'Assurances from the governor's office' provide cold comfort for TTC opponents
Peggy Fikac, Austin Bureau
San Antonio Express-News
AUSTIN — Working against the clock and the distraction of efforts to unseat the House speaker, lawmakers Saturday finished bills to phase out the high-stakes Texas Assessment of Knowledge and Skills in high school and put a moratorium on most new private toll roads.
As those measures and others were sent to Gov. Rick Perry, however, a vote on the state budget was delayed until today as leaders hustled to address a threatened filibuster that could doom it.
The $152.5 billion, two-year spending plan for the state is the only measure lawmakers must pass. Leaving its consideration until shortly before Monday's adjournment leaves it vulnerable to being killed if an opponent talks long enough to stall a vote until the deadline to pass it.
Sen. Kyle Janek, R-Houston, threatened a filibuster because he said the budget doesn't properly fund indigent health care at the University of Texas Medical Branch at Galveston's hospital and others that are similarly situated.
"I don't want to be the spoiler at the picnic. ... I'm left with no other options," Janek said.
Lt. Gov. David Dewhurst and Senate Finance Chairman Steve Ogden, R-Bryan, said they were working on Janek's concerns. Dewhurst said he thought it would be resolved.
Sen. Rodney Ellis, D-Houston, also said he was thinking about a filibuster because budget-writers took out a provision to require more state review of an improvement plan for Texas Southern University before the school can get certain state funds.
Lawmakers did finish work in other areas, despite an effort to unseat House Speaker Tom Craddick, R-Midland, that continued throughout the day.
In public education, they gave a final OK to Senate Bill 1031 to replace the TAKS test for high school students and replace it with end-of-course exams starting with 9th grade students in the 2011-2012 school year. The end-of-course tests will cover English, math, science and social studies.
Lawmakers gave final approval to a compromise transportation bill that includes a two-year moratorium on most private-company toll roads in Texas. Senate Bill 792 was designed to satisfy Perry, who had vetoed an earlier transportation bill.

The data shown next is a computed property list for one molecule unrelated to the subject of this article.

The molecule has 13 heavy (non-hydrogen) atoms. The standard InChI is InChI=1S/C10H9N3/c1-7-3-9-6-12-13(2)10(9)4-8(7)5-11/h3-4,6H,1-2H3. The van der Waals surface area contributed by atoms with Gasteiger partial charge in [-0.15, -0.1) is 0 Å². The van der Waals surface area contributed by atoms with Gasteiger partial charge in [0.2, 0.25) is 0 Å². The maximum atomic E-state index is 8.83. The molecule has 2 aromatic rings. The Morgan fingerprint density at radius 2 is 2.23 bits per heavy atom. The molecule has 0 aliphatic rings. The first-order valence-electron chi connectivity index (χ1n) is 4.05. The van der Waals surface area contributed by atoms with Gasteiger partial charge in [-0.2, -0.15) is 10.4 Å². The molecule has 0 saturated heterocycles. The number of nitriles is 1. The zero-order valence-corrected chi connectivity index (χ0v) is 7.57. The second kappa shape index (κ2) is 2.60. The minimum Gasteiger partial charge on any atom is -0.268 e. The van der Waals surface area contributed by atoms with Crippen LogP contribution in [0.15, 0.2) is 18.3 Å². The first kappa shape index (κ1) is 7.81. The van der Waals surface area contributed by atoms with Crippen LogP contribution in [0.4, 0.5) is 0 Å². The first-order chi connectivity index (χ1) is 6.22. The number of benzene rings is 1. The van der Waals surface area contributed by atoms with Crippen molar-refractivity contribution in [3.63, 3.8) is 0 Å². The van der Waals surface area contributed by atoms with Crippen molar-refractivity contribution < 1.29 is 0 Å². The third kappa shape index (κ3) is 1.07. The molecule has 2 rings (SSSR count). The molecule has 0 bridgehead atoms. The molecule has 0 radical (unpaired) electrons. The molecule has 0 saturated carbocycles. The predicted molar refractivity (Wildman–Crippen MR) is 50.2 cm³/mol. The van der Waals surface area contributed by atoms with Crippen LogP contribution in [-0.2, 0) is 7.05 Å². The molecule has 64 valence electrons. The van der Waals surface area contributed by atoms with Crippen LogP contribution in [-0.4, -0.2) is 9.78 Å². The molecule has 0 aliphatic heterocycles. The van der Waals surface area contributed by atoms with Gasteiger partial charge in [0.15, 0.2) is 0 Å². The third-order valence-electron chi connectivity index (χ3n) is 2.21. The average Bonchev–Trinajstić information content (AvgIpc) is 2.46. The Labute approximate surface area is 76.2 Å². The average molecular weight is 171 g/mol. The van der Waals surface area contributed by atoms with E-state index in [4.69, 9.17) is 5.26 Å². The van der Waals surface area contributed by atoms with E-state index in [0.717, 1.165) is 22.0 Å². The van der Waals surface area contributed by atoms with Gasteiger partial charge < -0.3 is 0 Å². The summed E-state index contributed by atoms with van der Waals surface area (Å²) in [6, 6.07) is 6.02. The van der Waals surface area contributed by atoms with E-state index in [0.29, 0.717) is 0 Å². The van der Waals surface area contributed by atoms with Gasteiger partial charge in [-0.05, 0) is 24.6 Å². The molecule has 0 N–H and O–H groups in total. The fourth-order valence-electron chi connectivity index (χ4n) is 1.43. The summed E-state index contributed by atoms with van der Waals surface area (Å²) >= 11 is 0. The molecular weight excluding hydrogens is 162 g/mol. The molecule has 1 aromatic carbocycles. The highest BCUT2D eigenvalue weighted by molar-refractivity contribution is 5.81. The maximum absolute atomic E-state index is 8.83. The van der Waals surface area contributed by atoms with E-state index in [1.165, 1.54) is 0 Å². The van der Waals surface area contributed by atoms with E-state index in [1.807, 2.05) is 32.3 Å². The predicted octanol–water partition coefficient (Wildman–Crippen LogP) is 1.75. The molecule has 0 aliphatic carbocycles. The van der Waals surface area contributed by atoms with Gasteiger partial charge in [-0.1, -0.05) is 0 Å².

The moratorium prohibits private toll roads on Loop 1604 and U.S. 281 projects in San Antonio.
Anti-toll road groups urged legislators to kill the bill, contending that it lacked teeth and would not put enough brakes on the powerful Texas Department of Transportation.
But Rep. Lois Kolkhorst, R-Brenham, who pushed for the moratorium, told colleagues that she got assurances from the governor's office that no work would go forward on the Trans Texas Corridor except on Loop 9 in the Dallas area.
On taxes, lawmakers gave their final approval to a revamp of the state's new business tax that backers said fixes mistakes made when it was passed last year and give an extra break to small businesses, which would be particularly hard-hit when the tax starts next year.
On crime and its victims, lawmakers a day earlier approved House Bill 1751 that would raise $25 million for sexual assault programs by charging customers of strip clubs a fee of $5. Rep. Ellen Cohen, D-Houston, and Sen. Royce West, D-Dallas, championed the measure.
On religion, a bill to allow students to express religious viewpoints in public schools and to protect school districts from lawsuits against granting students religious freedom was resurrected.
House Bill 3678 by Rep. Charlie Howard, R-Sugar Land, had died when he didn't get the necessary margin of support, but it passed when he brought it up a second time Saturday.
"I think people were crazed out of their minds," Howard said before the bill was reconsidered. "They were not thinking about legislation They were going after the speaker."
On the Children's Health Insurance Program, negotiators on a bill to expand coverage said they reached agreement on provisions that will allow nearly 130,000 more children to be added to the program for families who cannot afford private insurance but don't qualify for Medicaid.
Janet Elliott and Kristen Mack contributed to this report.
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